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Trump is trying to grab some of Biden's most valuable supporters. Here's how.

Analysis: The president is distracting attention from COVID-19 and making a strong appeal to non-college-educated white voters who are key in battleground states.
Image: Presidential Candidate Joe Biden Holds Campaign Event In Pittsburgh
Joe Biden speaks during a campaign event at Mill 19 in Pittsburgh on Monday.Alex Wong / Getty Images

It's too soon to say whether last week's Republican convention made any dent in the polls. But it did make clear President Donald Trump's chief line of attack going forward: After months of drifting between calling Joe Biden senile or soft on China, Trump and Republicans have settled on recasting him as a "Trojan horse for the radical left" who would promote lawlessness and disorder, "abolish" the suburbs and crash stock markets.

It's an admission that Trump needs to distract attention from voters' top concern — COVID-19. And Trump's rhetorical fusillades against "Democrat-run cities" are a tell of a fall strategy heavy on pumping up his base from 2016: small-town, working-class white voters.

So far this summer, Biden has polled spectacularly well in suburbs — even historically GOP ones in the Sun Belt — thanks to his strength among college-educated white voters.

In an average of live interview polls taken in August, Biden led Trump among that group by 56 percent to 39 percent, compared to Hillary Clinton's 50 percent-to-38 percent lead in final 2016 polls. But he's also polling impressively among whites without college degrees: August polls showed Biden trailing Trump by 35 percent to 57 percent among that group, a narrower margin than Clinton's 30 percent-to-58 percent deficit in 2016.

However, against the backdrop of civil unrest in Kenosha, Wisconsin, and Portland, Oregon, Biden's support in the latter group is more fragile. Although Biden, a Catholic from Scranton, Pennsylvania, has long been considered something of a patron saint of blue-collar Democrats, blue-collar white voters tend to pay less attention to politics day to day than others and live in pro-Trump settings where the local news and information ecosystem, driven by Facebook and other social media sites, is much friendlier to Trump's view of the world.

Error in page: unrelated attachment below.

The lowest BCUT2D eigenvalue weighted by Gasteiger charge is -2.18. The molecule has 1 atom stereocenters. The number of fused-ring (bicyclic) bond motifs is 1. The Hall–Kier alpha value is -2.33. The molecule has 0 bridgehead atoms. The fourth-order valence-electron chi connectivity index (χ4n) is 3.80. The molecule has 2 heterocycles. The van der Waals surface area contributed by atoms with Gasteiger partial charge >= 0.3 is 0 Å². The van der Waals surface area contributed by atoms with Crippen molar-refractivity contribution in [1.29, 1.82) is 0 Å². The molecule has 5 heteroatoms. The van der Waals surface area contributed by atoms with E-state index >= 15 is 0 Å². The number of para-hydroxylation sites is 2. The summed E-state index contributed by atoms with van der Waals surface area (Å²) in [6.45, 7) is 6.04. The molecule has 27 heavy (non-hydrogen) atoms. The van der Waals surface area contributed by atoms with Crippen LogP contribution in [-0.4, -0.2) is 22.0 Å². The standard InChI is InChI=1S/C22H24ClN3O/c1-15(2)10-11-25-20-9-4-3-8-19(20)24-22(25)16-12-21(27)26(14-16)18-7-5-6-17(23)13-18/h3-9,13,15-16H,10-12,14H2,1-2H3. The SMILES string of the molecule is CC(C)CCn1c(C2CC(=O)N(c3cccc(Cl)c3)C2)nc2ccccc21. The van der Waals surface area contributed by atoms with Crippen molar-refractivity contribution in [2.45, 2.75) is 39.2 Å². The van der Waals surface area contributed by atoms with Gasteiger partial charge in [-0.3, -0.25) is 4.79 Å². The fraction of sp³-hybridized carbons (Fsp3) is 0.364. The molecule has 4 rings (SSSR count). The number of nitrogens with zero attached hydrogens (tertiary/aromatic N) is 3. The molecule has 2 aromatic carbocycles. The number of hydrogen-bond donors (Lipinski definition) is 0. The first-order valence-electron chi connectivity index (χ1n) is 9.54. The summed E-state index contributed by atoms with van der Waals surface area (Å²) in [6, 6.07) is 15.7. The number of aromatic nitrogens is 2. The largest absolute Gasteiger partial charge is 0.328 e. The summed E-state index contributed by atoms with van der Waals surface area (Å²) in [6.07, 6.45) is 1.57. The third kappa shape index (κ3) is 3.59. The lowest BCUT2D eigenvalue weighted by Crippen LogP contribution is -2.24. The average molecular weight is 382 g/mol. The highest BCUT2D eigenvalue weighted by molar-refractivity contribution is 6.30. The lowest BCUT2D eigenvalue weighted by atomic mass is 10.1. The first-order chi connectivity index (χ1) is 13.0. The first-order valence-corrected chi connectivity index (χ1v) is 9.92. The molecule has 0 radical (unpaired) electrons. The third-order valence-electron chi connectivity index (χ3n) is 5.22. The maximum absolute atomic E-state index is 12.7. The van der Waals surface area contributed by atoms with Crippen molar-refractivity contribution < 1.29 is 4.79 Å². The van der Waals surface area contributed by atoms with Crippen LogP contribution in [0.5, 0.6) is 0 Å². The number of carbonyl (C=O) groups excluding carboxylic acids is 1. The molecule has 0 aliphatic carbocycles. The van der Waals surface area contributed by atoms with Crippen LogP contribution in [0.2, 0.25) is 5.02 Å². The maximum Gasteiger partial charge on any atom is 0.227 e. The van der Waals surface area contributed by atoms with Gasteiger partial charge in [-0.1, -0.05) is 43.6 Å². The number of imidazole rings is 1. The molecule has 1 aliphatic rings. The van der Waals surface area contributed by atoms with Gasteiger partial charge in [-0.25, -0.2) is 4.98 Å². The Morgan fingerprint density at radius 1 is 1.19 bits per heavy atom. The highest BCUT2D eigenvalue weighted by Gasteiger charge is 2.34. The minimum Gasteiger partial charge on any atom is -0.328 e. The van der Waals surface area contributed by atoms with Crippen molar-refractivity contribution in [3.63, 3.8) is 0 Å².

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It's in those places where Trump's onslaught of attacks, including false accusations that Biden wants to "defund the police," stands the best chance of resonating and where Biden will need to claw to hang on to the voters who currently find him plainly acceptable.

Biden's lead in swing states is attributable to voters like Ralph Perkins, 89, a retired mining engineer from Canonsburg, Pennsylvania, 20 miles southwest of Pittsburgh. The New York Times reported last month that "the one thing could lead him to vote a second time for Mr. Trump would be if Mr. Biden supported defunding the police. 'Biden, I think he's very much superior to Trump,' Mr. Perkins said. 'Do I think he's perfect? I'm not head over heels for him, but I think he's fine.'"

In addition to trying to pry voters like Perkins loose, Trump hopes his "law and order" message will turn up more voters like Mike Mazza Jr., 55, a carpenter who lives in Carbondale, Pennsylvania, in the opposite corner of the state. Mazza told The Philadelphia Inquirer last month that after having sat out 2016, he believes Democrats have gone too far left and that "I'm just sorry I didn't wake up soon enough to vote for [Trump] the first time."

Biden doesn't have much risk with that type of voter in Sun Belt states. In 2016, whites without college degrees made up just 34 percent of all voters in Texas, and Trump won them by 78 percent to 18 percent, according to an NBC News analysis of census and voting data. In Georgia, they made up just 38 percent of all voters, and Trump won them by a whopping 82 percent to 14 percent.

By contrast, Trump's opportunity to grow his vote and get back into contention lies with blue-collar white voters in Great Lakes battleground states. In Minnesota, whites without degrees made up 54 percent of all 2016 voters, and Trump won them by a more modest 58 percent to 34 percent. In Wisconsin, whites without degrees made up a massive 60 percent of the vote, and Trump carried them by 58 percent to 36 percent.

As Labor Day approaches, Biden remains very much on offense, but he is entering a phase when he'll need to play "prevent defense" against Trump's increasingly bellicose attacks. Without the kind of door-to-door field effort the Trump campaign has proven willing to undertake, Biden will likely have no choice but to air ads in swing states forcefully confronting Trump's assertions about riots and police funding.

On the current trajectory, Biden has outstanding chances to flip traditionally GOP-leaning states like Arizona and Florida and perhaps even Georgia and Texas. But if he were to fail to counter Trump's appeals to working-class white voters, Minnesota and Wisconsin could turn into the next Iowa and Ohio.